Trigger warning: This column contains graphic descriptions of violence.
This summer, I saw a woman get shot. Everyone said it was a man. I maintain it was a woman. I saw her and a man struggling, and I saw her collapse to the floor, followed by three motorcycles that piled on top of her minuscule body while the few people there just watched and did nothing. I am no one to judge. I heard the subsequent gunshots and ran into the closest restaurant.
People pretended to be awestruck, hurt, with their hands cradling their mouths in sad disbelief, but they continued to stand there because their morbidity exceeded what they’d openly avow. There’s something confounding about death: we’re scared of it and yet at the same time we’re oddly drawn to it. It has so much weight when it graces someone we love. When it befalls those foreign to our social or family spheres, we shrug it off as a dismal side-effect of life.
There are many blurred lines in our perspectives on death. Hollywood blankets us in images of bloody flesh as part of a heroic and enthralling portrayal of the military or private-combatant complex. Killing suddenly becomes mindless and systematized. Death suddenly becomes an expected outcome. And as it is with everything that is expected, death becomes normal, familiar. Then comes the daily news coverage that mourns the dozens of deaths in a far-off part of the world that you may have no ties to. The first time you hear it, it shocks you. The second time you cringe a bit less. By the tenth time, the deaths become background noise, like commercials you could recite in your sleep, so repeatedly have they assaulted you. You’ve grown numb to them, desensitized, because it’s all you really ever see.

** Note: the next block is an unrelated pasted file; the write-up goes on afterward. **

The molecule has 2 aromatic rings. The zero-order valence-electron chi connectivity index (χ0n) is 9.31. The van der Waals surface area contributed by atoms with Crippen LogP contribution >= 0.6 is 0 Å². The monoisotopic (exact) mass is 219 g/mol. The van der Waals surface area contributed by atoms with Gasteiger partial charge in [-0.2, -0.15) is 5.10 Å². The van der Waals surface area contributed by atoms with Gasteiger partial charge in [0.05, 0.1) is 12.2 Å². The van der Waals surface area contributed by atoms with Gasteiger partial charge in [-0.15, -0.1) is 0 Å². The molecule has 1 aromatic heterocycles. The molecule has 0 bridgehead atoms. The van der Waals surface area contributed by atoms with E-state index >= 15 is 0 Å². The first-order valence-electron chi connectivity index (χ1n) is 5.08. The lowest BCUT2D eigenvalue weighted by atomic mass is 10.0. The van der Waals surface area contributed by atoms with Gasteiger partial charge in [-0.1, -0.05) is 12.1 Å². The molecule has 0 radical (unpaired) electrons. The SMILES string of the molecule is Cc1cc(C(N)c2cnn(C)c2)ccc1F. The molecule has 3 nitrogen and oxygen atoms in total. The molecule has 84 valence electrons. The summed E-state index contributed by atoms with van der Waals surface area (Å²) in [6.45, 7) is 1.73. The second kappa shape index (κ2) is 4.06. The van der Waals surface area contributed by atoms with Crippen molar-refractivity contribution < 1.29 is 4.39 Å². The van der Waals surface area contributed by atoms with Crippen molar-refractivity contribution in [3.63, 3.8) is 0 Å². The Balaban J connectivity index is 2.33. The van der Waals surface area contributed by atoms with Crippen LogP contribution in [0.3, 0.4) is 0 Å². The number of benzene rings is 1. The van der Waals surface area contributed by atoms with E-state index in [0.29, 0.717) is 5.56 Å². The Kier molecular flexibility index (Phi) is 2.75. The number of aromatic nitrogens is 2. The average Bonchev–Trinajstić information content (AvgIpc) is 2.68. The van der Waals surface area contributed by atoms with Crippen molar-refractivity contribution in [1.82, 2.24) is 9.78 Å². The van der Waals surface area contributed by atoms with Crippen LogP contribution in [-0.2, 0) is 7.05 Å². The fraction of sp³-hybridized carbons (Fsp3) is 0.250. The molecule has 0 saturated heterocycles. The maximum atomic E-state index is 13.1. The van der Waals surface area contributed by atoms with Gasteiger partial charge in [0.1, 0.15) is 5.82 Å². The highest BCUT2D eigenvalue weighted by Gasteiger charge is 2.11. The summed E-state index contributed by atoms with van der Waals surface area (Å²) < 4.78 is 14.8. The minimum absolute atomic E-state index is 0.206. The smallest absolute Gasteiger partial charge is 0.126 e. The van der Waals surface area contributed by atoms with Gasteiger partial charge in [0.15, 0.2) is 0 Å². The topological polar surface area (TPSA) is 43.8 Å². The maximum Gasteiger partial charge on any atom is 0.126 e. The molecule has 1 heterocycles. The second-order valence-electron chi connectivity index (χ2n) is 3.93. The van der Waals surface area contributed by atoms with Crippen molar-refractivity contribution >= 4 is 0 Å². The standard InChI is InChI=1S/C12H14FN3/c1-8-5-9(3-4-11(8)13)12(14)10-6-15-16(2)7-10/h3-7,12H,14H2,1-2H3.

“But those are movies,” you say, “Or events that are occurring miles away. Surely, I would be more emotionally engaged if they were happening before me.” Really? I saw a woman get shot. Some hours later, a two-sentence post in the newspaper acknowledged her death. The image of her blood pooling on the concrete plagued my mind for most of the day. Maybe three days. Barely. Not but four days in and that image seemed to dissipate from my mind. I think that in other circumstances, in a life where we weren’t always bombarded by such a normalized and routinized vision of death, it would have affected me more. But it did not. And so when we say we fear death, we can’t say we fear death itself. We fear a certain death, a death that touches upon circumstances we know, people we cherish, times we live in. When it comes to people we do not know, we are affected only minimally. When it comes to people we are taught to despise, or that our country has led us to believe are evil-incarnate, we crave it. Death is not just one black-and-white concept that we can compartmentalize. Depending on the circumstances, we perceive it in different ways.